After the fabric is cut out, she is ready to assemble the gown. First, she runs a gathering stitch around the neck on the seam line and then pulls the thread in order to distribute the gathered fabric pleasingly around the neckline; actually, Stewart says that it is better to put more gathers on the side to accommodate the shoulders. A facing cut from the same fabric is applied to the neckline to finish it, and ties that are five-six inches long are added to the back to close the neck in the back. Then the side seams are stitched, and the sleeves and bottom edge hemmed according to the lengths needed.

Lucille Stewart makes a robe.

Also, Stewart traditionally made two belts to wear with the robe; these would be cut from the remaining fabric. Stewart explains their function: "One go around your waist, and one go around down there [pointing below the knees], because when you get in the water, that water would have your gown up [over the head]. But you have ties, so it wouldn't come up." She notes, "Most of the time, no string [is used]. Sometime the bottom string gets lost in the water." These belts function to keep the robe in place, thus preserving the modesty of the initiate and preventing one from becoming tangled in the skirt in the water.

Lucille Stewart makes a robe.

Stewart also makes a band from the same fabric to wear around the head. The band does not completely cover the head in the manner of the stylized baker's hats used in the Lake Providence baptisms. She explains that they had to protect their hair from the water: "Before you go in there [the water], most times we put our—we call them 'stocking caps' on our head. Pressed our hair and had our hair fixed, but you had to put something on there [to] keep the water from getting it wet." She recounts how to make the headband: "When you make it, sew it, you sew it all the way up and then you turn it outside, and then you put a [safety] pin in it" to hold it at just the right size.

While today, churches generally furnish the baptismal robe, in her day, parents of the initiates, which Stewart calls "candidates," had the responsibility of furnishing the robe. If a family could not provide the traditionally used robe, Stewart suggests an alternative, "Well, that this was a tradition that you baptize in a robe, but if you didn't have them, [you] put on some dress . . . and went on through the water." Her statement indicates the ultimate importance of carrying out the Baptist church ordinance of baptism.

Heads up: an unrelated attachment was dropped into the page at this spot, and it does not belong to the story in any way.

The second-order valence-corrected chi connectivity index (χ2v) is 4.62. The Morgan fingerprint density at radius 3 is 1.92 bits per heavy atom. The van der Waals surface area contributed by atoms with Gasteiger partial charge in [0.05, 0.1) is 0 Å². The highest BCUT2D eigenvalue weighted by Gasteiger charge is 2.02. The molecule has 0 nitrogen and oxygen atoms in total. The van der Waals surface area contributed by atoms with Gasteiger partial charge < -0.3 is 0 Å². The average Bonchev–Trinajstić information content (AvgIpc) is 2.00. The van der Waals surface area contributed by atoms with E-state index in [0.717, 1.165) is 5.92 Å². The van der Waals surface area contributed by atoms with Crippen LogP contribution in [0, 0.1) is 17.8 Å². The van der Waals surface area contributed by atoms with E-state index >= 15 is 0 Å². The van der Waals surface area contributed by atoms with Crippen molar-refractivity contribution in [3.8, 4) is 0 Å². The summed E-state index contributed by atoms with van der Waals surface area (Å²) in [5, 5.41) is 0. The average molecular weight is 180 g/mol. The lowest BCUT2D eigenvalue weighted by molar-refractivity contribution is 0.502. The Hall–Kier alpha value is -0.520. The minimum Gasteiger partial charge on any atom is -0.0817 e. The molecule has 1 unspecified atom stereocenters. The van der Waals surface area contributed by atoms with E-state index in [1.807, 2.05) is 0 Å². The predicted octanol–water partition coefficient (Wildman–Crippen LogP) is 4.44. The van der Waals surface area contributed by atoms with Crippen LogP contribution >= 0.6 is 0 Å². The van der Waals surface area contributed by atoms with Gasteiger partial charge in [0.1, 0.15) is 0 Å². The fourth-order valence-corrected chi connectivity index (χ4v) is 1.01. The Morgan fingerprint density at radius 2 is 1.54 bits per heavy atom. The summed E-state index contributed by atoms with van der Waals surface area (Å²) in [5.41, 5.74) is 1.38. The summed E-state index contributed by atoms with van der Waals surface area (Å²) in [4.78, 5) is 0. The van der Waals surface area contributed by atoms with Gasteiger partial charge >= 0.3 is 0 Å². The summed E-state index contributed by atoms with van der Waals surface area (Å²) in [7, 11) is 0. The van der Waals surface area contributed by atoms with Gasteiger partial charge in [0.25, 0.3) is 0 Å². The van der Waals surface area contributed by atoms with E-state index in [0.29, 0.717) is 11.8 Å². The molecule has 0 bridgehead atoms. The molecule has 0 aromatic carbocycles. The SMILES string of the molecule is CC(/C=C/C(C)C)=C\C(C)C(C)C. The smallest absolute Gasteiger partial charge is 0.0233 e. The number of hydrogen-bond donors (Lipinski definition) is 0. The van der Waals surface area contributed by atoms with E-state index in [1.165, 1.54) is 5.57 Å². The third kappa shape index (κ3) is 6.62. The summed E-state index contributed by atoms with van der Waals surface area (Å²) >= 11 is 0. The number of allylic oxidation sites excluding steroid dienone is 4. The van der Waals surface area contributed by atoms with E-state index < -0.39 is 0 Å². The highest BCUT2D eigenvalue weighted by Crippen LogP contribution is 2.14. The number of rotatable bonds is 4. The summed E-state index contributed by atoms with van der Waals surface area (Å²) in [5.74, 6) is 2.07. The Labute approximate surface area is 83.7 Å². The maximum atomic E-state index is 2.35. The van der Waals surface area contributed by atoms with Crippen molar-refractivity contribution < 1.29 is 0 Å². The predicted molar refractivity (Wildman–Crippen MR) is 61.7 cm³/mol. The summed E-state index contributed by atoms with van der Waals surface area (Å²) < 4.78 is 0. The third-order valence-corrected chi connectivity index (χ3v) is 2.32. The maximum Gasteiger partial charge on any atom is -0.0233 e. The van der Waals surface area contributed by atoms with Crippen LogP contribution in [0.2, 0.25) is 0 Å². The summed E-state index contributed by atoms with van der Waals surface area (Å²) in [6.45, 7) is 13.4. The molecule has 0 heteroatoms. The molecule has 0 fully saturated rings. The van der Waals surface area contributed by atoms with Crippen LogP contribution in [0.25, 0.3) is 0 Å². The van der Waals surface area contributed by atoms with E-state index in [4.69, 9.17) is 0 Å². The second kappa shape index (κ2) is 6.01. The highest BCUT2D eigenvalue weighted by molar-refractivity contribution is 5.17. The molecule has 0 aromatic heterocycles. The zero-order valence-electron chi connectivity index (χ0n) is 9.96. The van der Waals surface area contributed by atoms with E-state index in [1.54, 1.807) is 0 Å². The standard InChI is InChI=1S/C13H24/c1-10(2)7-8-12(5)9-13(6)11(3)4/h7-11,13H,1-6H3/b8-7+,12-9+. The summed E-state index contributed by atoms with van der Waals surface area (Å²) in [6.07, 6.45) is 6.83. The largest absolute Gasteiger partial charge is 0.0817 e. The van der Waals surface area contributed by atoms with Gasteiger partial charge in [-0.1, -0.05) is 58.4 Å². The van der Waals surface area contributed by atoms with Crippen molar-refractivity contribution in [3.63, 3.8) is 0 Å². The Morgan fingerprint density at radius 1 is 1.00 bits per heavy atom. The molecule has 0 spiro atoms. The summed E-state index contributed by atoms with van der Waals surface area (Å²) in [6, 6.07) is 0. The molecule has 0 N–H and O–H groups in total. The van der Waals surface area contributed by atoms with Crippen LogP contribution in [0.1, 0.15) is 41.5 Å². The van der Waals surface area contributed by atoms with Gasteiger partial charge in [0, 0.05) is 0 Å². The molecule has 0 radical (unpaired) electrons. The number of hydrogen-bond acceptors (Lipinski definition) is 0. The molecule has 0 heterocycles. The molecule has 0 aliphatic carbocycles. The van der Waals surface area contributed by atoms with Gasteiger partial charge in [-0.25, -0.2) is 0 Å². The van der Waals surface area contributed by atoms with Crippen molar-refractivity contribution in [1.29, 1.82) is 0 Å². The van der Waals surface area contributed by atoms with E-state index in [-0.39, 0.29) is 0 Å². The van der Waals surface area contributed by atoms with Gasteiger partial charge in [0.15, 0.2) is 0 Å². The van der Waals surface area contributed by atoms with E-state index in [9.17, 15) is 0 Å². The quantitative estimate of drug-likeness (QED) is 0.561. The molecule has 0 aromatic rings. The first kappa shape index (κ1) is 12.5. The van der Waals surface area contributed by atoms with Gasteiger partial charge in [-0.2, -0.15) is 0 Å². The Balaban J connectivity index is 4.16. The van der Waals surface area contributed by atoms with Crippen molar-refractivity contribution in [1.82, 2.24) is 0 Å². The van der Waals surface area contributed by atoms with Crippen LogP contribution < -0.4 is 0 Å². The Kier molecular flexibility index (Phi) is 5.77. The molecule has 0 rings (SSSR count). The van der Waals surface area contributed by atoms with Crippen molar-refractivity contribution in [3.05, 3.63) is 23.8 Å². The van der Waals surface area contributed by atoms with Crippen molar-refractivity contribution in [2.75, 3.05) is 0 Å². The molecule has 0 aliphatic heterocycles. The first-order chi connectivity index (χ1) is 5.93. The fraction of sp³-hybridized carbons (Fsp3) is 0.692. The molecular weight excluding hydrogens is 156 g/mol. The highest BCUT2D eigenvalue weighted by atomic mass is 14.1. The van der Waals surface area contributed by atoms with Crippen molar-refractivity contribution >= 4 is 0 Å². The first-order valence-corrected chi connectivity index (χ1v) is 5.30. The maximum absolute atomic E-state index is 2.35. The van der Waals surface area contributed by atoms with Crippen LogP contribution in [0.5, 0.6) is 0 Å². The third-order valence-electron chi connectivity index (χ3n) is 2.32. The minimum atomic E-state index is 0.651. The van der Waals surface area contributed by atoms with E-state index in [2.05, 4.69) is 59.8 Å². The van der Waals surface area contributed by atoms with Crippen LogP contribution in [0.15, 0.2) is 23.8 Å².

Baptismal gown made by Lucille Stewart exhibited in Louisiana State Museum, Baton Rouge. Photo: Thomas Wintz.

Married to minister Reverend James Stewart for 56 years, Lucille Stewart continued to be a devout member of her church, the Pine Hill Baptist Church in Rayville, until her death at the age of 93 on April 4, 2006. Undoubtedly, her belief in the sacrament of baptism contributed to her experience in making the baptismal gowns. Aesthetically, she loves the white robe, commenting, "It's a pretty sight—all dressed in white. . . . [and the] pastor be out in the water in white." When asked why white was used, she replied, "Well, that was the tradition—white. It's like when they have the sacrament [communion of the Lord's Supper], the mothers [of the church] are supposed to be in white." To her white represents the "purity" which the candidate attains when baptism symbolically washes away sin and initiates the candidate into the church. The robe Mrs. Stewart started during that interview was made for the Creole State Exhibit. Today it is on exhibition in the Louisiana State Museum in Baton Rouge as a testimony to her belief and creativity.


1. I must thank Annie Staten for her part in our interview with her mother at her home in Rayville, Louisiana, on June 17, 1994. She arranged the interview and was able to draw out many of the family stories about her mother's family and sewing experiences. All quotations in this essay are from this interview.

With a Ph. D. in folklore from the University of Texas at Austin, Susan Roach served as Regional Folklorist from 1998-2009, and now serves as Director of the School of Literature and Language at Louisiana Tech University. This article was written for the Delta Folklife Project and the 2012 Delta Pieces: Northeast Louisiana Folklife.